Missing: A Grassroots Campaign for Liu Xia
In 2011, a social media artist named Crazy Crab launched a viral Internet meme campaign he called the “Dark Glasses Portrait,” calling on people inside China and around the globe to photograph themselves wearing sunglasses and posting them to his website to raise awareness of the plight of blind legal activist Chen Guangcheng, who was being held under extralegal house arrest at the time. The campaign worked, people started asking questions and trying to visit him, and in 2012, Chen, with the help of friends and activists, escaped to freedom. Now, a group of activists has launched a similar campaign for Liu Xia.
“Saving Liu Xia” calls on netizens, as well as your regular wheatpaste-toting activists, to spread an image of a “Missing” poster around their workplaces, around their towns, around their cyber villages. This is not only for westerners. The group has formulated a contest to see who can post the image closest to Liu Xia’s home in Beijing.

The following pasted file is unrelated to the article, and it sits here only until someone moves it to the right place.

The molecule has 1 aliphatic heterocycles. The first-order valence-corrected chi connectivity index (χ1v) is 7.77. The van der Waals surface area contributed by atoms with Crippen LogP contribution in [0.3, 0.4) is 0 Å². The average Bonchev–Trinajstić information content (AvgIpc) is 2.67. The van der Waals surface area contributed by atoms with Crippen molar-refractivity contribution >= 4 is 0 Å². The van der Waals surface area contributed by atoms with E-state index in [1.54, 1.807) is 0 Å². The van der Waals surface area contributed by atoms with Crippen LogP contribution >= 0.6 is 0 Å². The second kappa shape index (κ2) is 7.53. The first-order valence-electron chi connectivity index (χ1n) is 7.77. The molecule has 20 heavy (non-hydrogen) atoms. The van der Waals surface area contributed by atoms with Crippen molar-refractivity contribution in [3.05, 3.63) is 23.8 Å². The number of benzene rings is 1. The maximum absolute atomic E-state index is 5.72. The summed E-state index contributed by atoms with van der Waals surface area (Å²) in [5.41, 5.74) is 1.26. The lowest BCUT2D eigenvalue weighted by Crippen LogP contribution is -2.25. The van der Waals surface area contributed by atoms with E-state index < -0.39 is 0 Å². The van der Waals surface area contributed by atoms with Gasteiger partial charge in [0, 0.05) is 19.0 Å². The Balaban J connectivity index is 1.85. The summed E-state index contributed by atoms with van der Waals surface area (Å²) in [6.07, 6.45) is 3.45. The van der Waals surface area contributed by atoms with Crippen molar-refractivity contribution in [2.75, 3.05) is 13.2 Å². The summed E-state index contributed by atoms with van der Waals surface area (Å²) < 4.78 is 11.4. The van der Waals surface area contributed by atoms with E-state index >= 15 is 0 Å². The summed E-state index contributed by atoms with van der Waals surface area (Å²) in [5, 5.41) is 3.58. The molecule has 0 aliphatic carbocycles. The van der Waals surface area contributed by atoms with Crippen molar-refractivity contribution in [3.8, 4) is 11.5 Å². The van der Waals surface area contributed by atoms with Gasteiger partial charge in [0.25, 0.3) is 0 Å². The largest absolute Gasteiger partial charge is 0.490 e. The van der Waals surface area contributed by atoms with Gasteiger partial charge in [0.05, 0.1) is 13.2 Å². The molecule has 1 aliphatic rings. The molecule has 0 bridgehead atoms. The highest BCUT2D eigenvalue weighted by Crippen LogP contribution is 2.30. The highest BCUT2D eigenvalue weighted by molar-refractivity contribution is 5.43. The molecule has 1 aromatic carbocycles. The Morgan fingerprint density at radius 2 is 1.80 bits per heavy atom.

Are you up to the challenge? We think this is an amazing kind of advocacy. Liu Xia’s neighbors will know. Shoppers will know. Moms and dads taking their kids to school will know. And the government will know that people are concerned about this missing person.
Spread the image however you can, through your social networks or up on your bulletin boards. And keep watching the Saving Liu Xia homepage to track its progress.
To learn more about Chinese citizens’ ingenious advocacy and ways around censorship, read PEN’s China report, Creativity and Constraint in Today’s China.